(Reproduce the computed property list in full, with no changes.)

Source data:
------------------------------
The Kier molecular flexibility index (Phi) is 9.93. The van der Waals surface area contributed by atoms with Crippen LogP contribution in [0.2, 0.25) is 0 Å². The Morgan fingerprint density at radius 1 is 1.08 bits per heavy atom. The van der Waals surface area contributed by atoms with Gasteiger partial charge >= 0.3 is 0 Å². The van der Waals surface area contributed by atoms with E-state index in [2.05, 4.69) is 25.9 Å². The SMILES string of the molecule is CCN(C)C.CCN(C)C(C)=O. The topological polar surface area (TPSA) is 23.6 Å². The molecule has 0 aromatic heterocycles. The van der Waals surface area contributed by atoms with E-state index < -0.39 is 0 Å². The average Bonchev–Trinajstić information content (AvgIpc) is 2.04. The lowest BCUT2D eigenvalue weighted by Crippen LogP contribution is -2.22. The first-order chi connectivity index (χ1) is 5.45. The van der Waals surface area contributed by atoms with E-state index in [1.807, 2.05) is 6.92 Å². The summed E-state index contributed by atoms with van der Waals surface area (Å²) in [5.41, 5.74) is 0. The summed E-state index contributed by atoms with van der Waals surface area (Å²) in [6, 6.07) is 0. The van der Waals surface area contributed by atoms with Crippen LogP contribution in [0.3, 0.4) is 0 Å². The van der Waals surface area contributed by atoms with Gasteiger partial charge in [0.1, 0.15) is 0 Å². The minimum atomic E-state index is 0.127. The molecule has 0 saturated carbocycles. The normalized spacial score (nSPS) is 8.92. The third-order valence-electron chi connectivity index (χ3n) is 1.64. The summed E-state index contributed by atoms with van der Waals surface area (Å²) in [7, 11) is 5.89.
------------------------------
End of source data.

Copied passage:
The Kier molecular flexibility index (Phi) is 9.93. The van der Waals surface area contributed by atoms with Crippen LogP contribution in [0.2, 0.25) is 0 Å². The Morgan fingerprint density at radius 1 is 1.08 bits per heavy atom. The van der Waals surface area contributed by atoms with Gasteiger partial charge >= 0.3 is 0 Å². The van der Waals surface area contributed by atoms with E-state index in [2.05, 4.69) is 25.9 Å². The SMILES string of the molecule is CCN(C)C.CCN(C)C(C)=O. The topological polar surface area (TPSA) is 23.6 Å². The molecule has 0 aromatic heterocycles. The van der Waals surface area contributed by atoms with E-state index < -0.39 is 0 Å². The average Bonchev–Trinajstić information content (AvgIpc) is 2.04. The lowest BCUT2D eigenvalue weighted by Crippen LogP contribution is -2.22. The first-order chi connectivity index (χ1) is 5.45. The van der Waals surface area contributed by atoms with E-state index in [1.807, 2.05) is 6.92 Å². The summed E-state index contributed by atoms with van der Waals surface area (Å²) in [5.41, 5.74) is 0. The summed E-state index contributed by atoms with van der Waals surface area (Å²) in [6, 6.07) is 0. The van der Waals surface area contributed by atoms with Crippen LogP contribution in [0.3, 0.4) is 0 Å². The van der Waals surface area contributed by atoms with Gasteiger partial charge in [0.1, 0.15) is 0 Å². The minimum atomic E-state index is 0.127. The molecule has 0 saturated carbocycles. The normalized spacial score (nSPS) is 8.92. The third-order valence-electron chi connectivity index (χ3n) is 1.64. The summed E-state index contributed by atoms with van der Waals surface area (Å²) in [7, 11) is 5.89.